The choice of sole proprietorship allows me maximum flexibility in designing the business, including establishing the mission and strategic goals for the business. While a healthy financial bottom-line is desired, other goals have also been set for RMO. Since the focus of the business is on outfitting wilderness recreational users, RMO promotes low-impact environmental practices. Education of customers is key to the business strategy, and will be accomplished through personal discussions with clients, particularly novice wilderness users. The intimate nature of the retail space allows this kind of relationship to be formed with clients as they peruse the merchandise, thus creating a value-added service that supports price premiums. The primary focus of the business is on clothing, but equipment product-lines will also be carried on a seasonal basis (touring skis and ski accessories in winter, climbing and hiking gear in summer). Educational material and low-impact recreational equipment are also featured (books, maps, blunt-ended walking sticks, biodegradable soaps, and so on).
The sale of environmentally friendly products is key to the business, but so are socially responsible products. As the sole proprietor, I'm able to research each product, and choose to carry only those that meet my criteria as having minimal environmental and social impacts. Products from developing nations will be carried as long as quality standards are met, and as long as social issues such as child labor are avoided. Appropriate disposal of waste material from the manufacturing processes must also be considered. These types of products may carry a price premium, but the target clientele generally supports environmental and social activism, and will pay a price premium to support these worthy causes. As the sole proprietor for RMO, my finances and reputation are at stake, which supports my need to run an ethical business. Therefore the choice of sole proprietorship, and the financing option that results (my money and my risk) allows me to monitor environmental, social, and ethical impacts of my business.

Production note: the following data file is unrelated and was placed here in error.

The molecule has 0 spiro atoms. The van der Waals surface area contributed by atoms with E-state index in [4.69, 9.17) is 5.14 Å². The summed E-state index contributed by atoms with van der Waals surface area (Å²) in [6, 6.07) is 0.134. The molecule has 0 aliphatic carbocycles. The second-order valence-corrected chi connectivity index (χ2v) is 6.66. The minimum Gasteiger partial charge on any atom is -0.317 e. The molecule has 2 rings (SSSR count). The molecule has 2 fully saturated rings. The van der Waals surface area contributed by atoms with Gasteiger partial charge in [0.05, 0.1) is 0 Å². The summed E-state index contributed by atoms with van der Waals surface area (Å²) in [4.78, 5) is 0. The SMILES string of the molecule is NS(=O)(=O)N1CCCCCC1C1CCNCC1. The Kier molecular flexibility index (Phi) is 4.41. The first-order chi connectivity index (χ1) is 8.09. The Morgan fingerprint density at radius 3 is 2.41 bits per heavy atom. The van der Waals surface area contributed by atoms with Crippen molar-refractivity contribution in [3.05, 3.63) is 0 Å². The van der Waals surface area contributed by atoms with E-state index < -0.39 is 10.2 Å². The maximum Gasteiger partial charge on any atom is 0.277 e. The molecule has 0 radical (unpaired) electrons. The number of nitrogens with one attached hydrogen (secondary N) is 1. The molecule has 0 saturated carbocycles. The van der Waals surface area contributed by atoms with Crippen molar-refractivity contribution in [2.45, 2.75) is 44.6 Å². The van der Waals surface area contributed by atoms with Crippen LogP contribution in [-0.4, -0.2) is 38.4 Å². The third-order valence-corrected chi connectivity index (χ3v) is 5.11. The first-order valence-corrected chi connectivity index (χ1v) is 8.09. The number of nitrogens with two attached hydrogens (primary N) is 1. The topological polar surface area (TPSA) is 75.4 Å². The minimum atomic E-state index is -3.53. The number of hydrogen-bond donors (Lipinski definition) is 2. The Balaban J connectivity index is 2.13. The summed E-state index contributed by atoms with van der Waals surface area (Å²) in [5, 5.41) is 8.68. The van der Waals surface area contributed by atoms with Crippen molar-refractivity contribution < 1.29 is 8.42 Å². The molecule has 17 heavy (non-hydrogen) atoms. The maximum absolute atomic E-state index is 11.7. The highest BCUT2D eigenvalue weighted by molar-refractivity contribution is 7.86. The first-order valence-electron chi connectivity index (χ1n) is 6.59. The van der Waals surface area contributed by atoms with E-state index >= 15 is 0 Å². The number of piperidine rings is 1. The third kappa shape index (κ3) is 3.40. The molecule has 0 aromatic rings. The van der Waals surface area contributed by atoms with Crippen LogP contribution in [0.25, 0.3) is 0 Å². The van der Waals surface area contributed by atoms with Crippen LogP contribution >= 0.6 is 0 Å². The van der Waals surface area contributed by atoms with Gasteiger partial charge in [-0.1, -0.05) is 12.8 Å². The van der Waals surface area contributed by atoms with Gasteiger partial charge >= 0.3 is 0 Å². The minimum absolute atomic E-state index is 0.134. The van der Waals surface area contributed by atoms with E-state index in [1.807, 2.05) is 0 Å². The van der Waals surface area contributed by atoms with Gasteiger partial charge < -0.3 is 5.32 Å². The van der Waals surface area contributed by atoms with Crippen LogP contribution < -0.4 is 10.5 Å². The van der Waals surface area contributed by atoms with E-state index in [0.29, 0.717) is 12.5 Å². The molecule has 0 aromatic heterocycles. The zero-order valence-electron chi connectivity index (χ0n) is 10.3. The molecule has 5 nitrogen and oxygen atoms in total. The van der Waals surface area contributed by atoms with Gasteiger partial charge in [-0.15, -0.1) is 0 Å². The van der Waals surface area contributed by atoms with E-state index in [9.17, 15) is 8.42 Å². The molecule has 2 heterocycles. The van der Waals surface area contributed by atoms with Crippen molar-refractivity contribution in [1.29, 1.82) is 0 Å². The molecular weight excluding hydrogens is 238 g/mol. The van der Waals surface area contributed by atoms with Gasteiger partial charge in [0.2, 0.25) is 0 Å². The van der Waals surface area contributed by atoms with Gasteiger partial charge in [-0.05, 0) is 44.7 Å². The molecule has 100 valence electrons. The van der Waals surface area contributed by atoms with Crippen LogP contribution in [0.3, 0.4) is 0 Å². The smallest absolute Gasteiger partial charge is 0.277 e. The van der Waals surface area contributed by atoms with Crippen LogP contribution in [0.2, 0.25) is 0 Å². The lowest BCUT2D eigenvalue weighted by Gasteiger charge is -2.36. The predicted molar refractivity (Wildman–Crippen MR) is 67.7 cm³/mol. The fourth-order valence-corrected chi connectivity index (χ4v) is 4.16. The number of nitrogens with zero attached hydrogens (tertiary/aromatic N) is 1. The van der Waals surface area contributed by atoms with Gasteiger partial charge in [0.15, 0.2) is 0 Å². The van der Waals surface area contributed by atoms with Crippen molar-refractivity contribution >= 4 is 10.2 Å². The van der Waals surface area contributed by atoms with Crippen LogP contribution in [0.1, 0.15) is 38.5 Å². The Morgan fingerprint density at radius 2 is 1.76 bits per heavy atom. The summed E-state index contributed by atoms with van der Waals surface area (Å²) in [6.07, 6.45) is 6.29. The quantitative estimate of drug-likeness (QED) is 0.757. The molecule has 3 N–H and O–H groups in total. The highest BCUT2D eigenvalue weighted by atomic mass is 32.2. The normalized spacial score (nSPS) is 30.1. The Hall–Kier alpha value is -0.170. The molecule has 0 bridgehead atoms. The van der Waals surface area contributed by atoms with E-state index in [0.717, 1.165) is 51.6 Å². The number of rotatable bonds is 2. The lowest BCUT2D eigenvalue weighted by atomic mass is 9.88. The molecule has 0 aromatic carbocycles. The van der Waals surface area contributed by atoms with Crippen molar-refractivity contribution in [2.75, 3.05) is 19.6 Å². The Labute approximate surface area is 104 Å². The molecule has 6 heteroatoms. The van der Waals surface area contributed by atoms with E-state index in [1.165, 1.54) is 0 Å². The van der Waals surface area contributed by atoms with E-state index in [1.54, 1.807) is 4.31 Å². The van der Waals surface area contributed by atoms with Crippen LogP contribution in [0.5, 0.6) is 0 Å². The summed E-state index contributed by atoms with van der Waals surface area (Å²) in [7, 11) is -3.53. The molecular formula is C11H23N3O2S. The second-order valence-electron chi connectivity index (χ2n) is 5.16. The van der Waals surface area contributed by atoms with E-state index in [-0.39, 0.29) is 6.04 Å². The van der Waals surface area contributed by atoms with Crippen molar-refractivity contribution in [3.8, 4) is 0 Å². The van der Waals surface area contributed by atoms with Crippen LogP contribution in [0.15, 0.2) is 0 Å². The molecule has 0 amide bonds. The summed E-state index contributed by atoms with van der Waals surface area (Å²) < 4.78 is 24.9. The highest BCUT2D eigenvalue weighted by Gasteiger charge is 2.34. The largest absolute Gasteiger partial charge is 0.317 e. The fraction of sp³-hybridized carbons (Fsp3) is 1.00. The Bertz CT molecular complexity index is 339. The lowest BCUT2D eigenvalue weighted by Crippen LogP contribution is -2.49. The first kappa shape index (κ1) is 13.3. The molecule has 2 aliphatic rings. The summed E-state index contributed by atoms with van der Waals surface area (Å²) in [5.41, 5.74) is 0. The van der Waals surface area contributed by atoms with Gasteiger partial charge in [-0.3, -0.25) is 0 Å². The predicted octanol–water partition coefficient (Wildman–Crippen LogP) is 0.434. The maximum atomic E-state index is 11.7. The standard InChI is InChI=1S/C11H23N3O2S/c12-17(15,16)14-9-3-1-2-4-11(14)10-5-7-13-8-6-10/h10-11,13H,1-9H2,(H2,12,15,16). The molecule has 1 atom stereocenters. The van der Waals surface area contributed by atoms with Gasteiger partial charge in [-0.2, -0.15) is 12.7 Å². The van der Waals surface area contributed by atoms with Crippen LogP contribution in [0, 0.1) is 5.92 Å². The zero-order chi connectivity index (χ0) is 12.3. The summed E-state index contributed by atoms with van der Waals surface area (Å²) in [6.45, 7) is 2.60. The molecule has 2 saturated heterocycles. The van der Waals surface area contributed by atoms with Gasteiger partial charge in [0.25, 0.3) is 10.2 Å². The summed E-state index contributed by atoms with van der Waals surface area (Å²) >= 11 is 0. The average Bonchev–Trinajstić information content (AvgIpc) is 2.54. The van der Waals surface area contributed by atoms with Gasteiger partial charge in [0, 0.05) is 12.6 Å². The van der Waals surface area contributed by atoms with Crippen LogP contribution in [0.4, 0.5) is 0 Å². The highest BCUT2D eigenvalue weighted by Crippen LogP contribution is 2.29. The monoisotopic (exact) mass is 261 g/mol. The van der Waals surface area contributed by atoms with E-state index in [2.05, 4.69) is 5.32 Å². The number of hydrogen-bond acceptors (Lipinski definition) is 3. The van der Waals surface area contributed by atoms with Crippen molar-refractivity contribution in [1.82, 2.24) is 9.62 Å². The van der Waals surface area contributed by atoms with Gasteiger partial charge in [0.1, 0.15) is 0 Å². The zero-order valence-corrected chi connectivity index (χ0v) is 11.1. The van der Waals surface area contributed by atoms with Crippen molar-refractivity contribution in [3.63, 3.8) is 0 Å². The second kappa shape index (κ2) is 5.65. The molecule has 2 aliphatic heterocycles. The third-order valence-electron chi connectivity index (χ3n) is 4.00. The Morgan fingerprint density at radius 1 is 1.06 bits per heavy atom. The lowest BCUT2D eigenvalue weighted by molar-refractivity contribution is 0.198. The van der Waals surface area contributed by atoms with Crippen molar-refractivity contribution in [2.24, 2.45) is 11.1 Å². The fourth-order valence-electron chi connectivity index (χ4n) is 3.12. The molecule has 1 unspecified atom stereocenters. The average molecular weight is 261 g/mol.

In the context of a sole proprietorship, and a fledgling and green business, financial resources will be limited, primarily during the start-up phase (which covers the first two years of business). These realities require that RMO operate as an extremely flat organization, with myself fulfilling most of the key business functions during the start-up phase. A couple of friends, who are fellow outdoor enthusiasts, have been hired to assist on an as-need basis for the first year, in exchange for a modest-yet-legal wage, seriously discounted equipment, coffee and snacks. The roles that the hired help fulfill include front-line sales, product assessments and tests, and web-site maintenance. In my capacity as sole proprietor, I make all management decisions, all human resources decisions, all purchasing decisions, all marketing decisions and all sales-terms decisions (mark-up, discounts, returns, exchanges, and so on).
Concerning staff, teamwork, communications, motivation and unions, these business areas are not be primary concerns in the foreseeable future. The workforce will remain small during the start-up phase, with a maximum anticipated roster of employees being between two and four. These employees will act in a sales capacity, including the role of educator and promoter of responsible wilderness use. The role of employees in the service industry is critical, and in the case of RMO, the significance of employees is not reduced. The business model relies on creating relationships with customers and providing an educational experience. During the start-up phase, employment will generally be restricted to known entities such as co-recreationists (not necessarily friends, to maintain an arms-length relationship between employer and employee).